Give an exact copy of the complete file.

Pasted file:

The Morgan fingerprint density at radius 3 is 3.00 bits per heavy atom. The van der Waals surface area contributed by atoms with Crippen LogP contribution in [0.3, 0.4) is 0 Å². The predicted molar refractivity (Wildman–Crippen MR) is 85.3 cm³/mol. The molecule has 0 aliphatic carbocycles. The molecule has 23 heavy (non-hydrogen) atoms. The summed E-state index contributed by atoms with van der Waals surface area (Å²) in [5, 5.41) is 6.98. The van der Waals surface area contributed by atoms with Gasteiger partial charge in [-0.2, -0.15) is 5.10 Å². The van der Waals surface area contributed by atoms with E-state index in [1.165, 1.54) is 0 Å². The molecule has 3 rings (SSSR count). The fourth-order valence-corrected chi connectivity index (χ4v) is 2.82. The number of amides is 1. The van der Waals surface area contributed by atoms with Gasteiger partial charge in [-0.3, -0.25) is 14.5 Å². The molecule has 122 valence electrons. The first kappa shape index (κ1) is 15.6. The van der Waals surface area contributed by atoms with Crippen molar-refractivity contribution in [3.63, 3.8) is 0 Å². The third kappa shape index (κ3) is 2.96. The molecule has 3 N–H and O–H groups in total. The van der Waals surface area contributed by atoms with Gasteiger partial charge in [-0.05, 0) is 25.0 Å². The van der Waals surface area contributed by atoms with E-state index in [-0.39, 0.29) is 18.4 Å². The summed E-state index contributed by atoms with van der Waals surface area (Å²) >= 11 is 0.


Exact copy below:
The Morgan fingerprint density at radius 3 is 3.00 bits per heavy atom. The van der Waals surface area contributed by atoms with Crippen LogP contribution in [0.3, 0.4) is 0 Å². The predicted molar refractivity (Wildman–Crippen MR) is 85.3 cm³/mol. The molecule has 0 aliphatic carbocycles. The molecule has 23 heavy (non-hydrogen) atoms. The summed E-state index contributed by atoms with van der Waals surface area (Å²) in [5, 5.41) is 6.98. The van der Waals surface area contributed by atoms with Gasteiger partial charge in [-0.2, -0.15) is 5.10 Å². The van der Waals surface area contributed by atoms with E-state index in [1.165, 1.54) is 0 Å². The molecule has 3 rings (SSSR count). The fourth-order valence-corrected chi connectivity index (χ4v) is 2.82. The number of amides is 1. The van der Waals surface area contributed by atoms with Gasteiger partial charge in [-0.3, -0.25) is 14.5 Å². The molecule has 122 valence electrons. The first kappa shape index (κ1) is 15.6. The van der Waals surface area contributed by atoms with Crippen molar-refractivity contribution in [3.63, 3.8) is 0 Å². The third kappa shape index (κ3) is 2.96. The molecule has 3 N–H and O–H groups in total. The van der Waals surface area contributed by atoms with Gasteiger partial charge in [-0.05, 0) is 25.0 Å². The van der Waals surface area contributed by atoms with E-state index in [-0.39, 0.29) is 18.4 Å². The summed E-state index contributed by atoms with van der Waals surface area (Å²) >= 11 is 0.